Artificial Cells Produce Real Proteins


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A living cell, from one point of view, is a sort of sprawling protein factory that can churn out thousands of different proteins to order. Prof. Roy Bar-Ziv of the Weizmann Institute’s Materials and Interfaces Department is building on the basic idea of creating “artificial cells” that might, in the future, enable us to control the production of proteins or other complex biological processes.

Fluorescent image of DNA (white squares) patterned in circular compartments connected by capillary tubes to the cell-free extract flowing in the channel at bottom. Compartments are 100 micrometers in diameter



The system, designed by PhD students Eyal Karzbrun and Alexandra Tayar in Bar-Ziv’s lab, in collaboration with Prof. Vincent Noireaux of the University of Minnesota, comprises multiple compartments etched onto a biochip. These tiny artificial cells, each a mere millionth of a meter in depth, are connected via thin capillary tubes, creating a network that allows the diffusion of biological substances throughout the system. The instructions – DNA designed by the scientists – are inserted into the cells, along with the protein-making machinery and raw materials – both provided by an extract of the bacterium E. coli.

The genetic sequence the researchers had inserted contained two regulatory genes – basically “on” and “off” switches. Much like their real counterparts, the artificial cells are linked through a capillary system to a feeding channel that enabled them to absorb nutrients and exchange materials; and they, in turn, created proteins in a periodic fashion.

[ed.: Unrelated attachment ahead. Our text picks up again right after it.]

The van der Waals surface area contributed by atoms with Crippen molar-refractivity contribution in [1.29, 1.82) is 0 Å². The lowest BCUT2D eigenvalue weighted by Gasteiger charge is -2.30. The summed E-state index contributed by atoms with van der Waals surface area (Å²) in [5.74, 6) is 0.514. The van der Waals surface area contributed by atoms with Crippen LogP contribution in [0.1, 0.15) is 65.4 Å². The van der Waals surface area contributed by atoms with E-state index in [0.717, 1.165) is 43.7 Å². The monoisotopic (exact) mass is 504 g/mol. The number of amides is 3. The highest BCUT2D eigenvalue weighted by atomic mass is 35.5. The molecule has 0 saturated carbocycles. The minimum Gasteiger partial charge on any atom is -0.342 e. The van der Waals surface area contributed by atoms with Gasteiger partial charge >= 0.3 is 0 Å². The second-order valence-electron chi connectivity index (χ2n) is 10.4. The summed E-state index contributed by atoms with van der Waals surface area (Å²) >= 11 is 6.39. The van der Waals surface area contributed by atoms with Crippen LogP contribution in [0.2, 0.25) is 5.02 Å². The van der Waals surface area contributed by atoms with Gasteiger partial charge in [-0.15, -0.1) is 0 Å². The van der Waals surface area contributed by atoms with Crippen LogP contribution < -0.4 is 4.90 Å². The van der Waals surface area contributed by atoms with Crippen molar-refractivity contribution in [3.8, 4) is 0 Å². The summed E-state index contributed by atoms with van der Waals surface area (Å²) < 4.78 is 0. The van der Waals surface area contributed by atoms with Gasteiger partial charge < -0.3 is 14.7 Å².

(l-r) Eyal Karzbrun, Alexandra Tayar and Prof. Roy Bar-Ziv
The network also mimicked a key facet of complex cellular communication – one that takes place during embryonic development. As the body plan takes shape – a process called morphogenesis – the diffusion of proteins out of the cells becomes crucial. Tayar: “We observed that when we place a gene in a compartment at the edge of the array, it creates a diminishing protein concentration gradient; other compartments within the array can sense and respond to this gradient – resembling an embryo during early development. We are now working to expand the system and to introduce gene networks that will mimic pattern formation, such as the striped patterns that appear during fly embryogenesis.”
Bar-Ziv: “Genes are like Lego in which you can mix and match various components to produce different outcomes; you can take a regulatory element from E. coli that naturally controls gene X, and produce a known protein; or you can take the same regulatory element but connect it to gene Y to get different functions that do not naturally occur in nature.” This research may, in the future, help advance the synthesis of such things as fuel, pharmaceuticals, chemicals and the production of enzymes for industrial use, to name a few of the possibilities.
Prof. Roy Bar Ziv's research is supported by the Yeda-Sela Center for Basic Research.